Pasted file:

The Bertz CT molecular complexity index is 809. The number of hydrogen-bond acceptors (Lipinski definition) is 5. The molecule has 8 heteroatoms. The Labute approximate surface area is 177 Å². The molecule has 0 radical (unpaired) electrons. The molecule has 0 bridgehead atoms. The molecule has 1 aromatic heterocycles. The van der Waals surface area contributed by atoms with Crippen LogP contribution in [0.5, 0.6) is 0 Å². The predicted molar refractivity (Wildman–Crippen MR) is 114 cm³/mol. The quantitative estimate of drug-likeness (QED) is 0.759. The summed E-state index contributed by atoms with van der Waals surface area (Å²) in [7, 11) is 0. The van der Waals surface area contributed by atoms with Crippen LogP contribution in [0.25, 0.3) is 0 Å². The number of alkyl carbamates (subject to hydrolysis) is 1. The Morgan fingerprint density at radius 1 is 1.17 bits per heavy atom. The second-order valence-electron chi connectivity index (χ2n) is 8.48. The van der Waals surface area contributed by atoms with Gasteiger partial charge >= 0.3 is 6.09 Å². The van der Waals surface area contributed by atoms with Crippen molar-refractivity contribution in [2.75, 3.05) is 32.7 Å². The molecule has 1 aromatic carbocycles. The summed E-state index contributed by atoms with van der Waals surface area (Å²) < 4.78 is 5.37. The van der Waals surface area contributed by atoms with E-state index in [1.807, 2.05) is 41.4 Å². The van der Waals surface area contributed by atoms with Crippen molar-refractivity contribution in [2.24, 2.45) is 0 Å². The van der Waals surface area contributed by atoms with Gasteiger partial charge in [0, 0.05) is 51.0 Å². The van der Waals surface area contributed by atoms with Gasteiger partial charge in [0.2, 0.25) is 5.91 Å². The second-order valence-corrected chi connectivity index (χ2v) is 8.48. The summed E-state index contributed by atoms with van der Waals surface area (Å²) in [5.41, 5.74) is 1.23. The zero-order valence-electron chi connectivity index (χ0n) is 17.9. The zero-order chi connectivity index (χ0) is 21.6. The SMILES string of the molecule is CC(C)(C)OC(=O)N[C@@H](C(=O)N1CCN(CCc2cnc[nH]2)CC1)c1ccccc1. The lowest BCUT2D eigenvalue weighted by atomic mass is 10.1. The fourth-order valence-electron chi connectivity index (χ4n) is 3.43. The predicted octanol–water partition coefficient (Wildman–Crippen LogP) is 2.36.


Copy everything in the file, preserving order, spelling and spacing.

The Bertz CT molecular complexity index is 809. The number of hydrogen-bond acceptors (Lipinski definition) is 5. The molecule has 8 heteroatoms. The Labute approximate surface area is 177 Å². The molecule has 0 radical (unpaired) electrons. The molecule has 0 bridgehead atoms. The molecule has 1 aromatic heterocycles. The van der Waals surface area contributed by atoms with Crippen LogP contribution in [0.5, 0.6) is 0 Å². The predicted molar refractivity (Wildman–Crippen MR) is 114 cm³/mol. The quantitative estimate of drug-likeness (QED) is 0.759. The summed E-state index contributed by atoms with van der Waals surface area (Å²) in [7, 11) is 0. The van der Waals surface area contributed by atoms with Crippen LogP contribution in [0.25, 0.3) is 0 Å². The number of alkyl carbamates (subject to hydrolysis) is 1. The Morgan fingerprint density at radius 1 is 1.17 bits per heavy atom. The second-order valence-electron chi connectivity index (χ2n) is 8.48. The van der Waals surface area contributed by atoms with Gasteiger partial charge >= 0.3 is 6.09 Å². The van der Waals surface area contributed by atoms with Crippen molar-refractivity contribution in [2.75, 3.05) is 32.7 Å². The molecule has 1 aromatic carbocycles. The summed E-state index contributed by atoms with van der Waals surface area (Å²) < 4.78 is 5.37. The van der Waals surface area contributed by atoms with E-state index in [1.807, 2.05) is 41.4 Å². The van der Waals surface area contributed by atoms with Crippen molar-refractivity contribution in [2.24, 2.45) is 0 Å². The van der Waals surface area contributed by atoms with Gasteiger partial charge in [0, 0.05) is 51.0 Å². The van der Waals surface area contributed by atoms with Gasteiger partial charge in [0.2, 0.25) is 5.91 Å². The second-order valence-corrected chi connectivity index (χ2v) is 8.48. The summed E-state index contributed by atoms with van der Waals surface area (Å²) in [5.41, 5.74) is 1.23. The zero-order valence-electron chi connectivity index (χ0n) is 17.9. The zero-order chi connectivity index (χ0) is 21.6. The SMILES string of the molecule is CC(C)(C)OC(=O)N[C@@H](C(=O)N1CCN(CCc2cnc[nH]2)CC1)c1ccccc1. The lowest BCUT2D eigenvalue weighted by atomic mass is 10.1. The fourth-order valence-electron chi connectivity index (χ4n) is 3.43. The predicted octanol–water partition coefficient (Wildman–Crippen LogP) is 2.36.